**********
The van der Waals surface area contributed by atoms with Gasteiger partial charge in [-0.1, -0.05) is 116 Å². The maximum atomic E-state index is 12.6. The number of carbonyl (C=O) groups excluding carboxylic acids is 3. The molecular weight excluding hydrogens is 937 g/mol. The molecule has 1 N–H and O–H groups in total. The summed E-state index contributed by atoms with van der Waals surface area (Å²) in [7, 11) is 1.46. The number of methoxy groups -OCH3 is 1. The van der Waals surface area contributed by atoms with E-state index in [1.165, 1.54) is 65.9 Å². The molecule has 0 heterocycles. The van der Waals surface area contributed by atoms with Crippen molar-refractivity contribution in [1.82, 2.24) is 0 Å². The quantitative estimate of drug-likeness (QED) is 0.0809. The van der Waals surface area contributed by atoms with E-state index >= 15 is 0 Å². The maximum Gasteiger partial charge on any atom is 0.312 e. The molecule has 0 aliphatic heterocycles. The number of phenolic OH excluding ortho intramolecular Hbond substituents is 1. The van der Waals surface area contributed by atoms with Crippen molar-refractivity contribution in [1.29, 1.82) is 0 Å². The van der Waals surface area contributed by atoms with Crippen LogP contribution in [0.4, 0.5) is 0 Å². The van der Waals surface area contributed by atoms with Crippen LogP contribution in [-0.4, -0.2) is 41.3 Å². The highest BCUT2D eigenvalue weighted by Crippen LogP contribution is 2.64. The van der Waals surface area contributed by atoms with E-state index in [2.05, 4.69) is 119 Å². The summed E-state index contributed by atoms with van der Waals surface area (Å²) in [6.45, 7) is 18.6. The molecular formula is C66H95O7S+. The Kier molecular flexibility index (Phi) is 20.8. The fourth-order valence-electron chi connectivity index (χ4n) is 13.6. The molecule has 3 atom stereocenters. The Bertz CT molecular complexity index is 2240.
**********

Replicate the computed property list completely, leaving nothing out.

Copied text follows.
The van der Waals surface area contributed by atoms with Gasteiger partial charge in [-0.1, -0.05) is 116 Å². The maximum atomic E-state index is 12.6. The number of carbonyl (C=O) groups excluding carboxylic acids is 3. The molecular weight excluding hydrogens is 937 g/mol. The molecule has 1 N–H and O–H groups in total. The summed E-state index contributed by atoms with van der Waals surface area (Å²) in [7, 11) is 1.46. The number of methoxy groups -OCH3 is 1. The van der Waals surface area contributed by atoms with E-state index in [1.165, 1.54) is 65.9 Å². The molecule has 0 heterocycles. The van der Waals surface area contributed by atoms with Crippen molar-refractivity contribution in [1.82, 2.24) is 0 Å². The quantitative estimate of drug-likeness (QED) is 0.0809. The van der Waals surface area contributed by atoms with E-state index >= 15 is 0 Å². The maximum Gasteiger partial charge on any atom is 0.312 e. The molecule has 0 aliphatic heterocycles. The number of phenolic OH excluding ortho intramolecular Hbond substituents is 1. The van der Waals surface area contributed by atoms with Crippen molar-refractivity contribution in [1.29, 1.82) is 0 Å². The van der Waals surface area contributed by atoms with Crippen LogP contribution in [0.4, 0.5) is 0 Å². The van der Waals surface area contributed by atoms with Crippen LogP contribution in [-0.4, -0.2) is 41.3 Å². The highest BCUT2D eigenvalue weighted by Crippen LogP contribution is 2.64. The van der Waals surface area contributed by atoms with E-state index in [2.05, 4.69) is 119 Å². The summed E-state index contributed by atoms with van der Waals surface area (Å²) in [6.45, 7) is 18.6. The molecular formula is C66H95O7S+. The Kier molecular flexibility index (Phi) is 20.8. The fourth-order valence-electron chi connectivity index (χ4n) is 13.6. The molecule has 3 atom stereocenters. The Bertz CT molecular complexity index is 2240.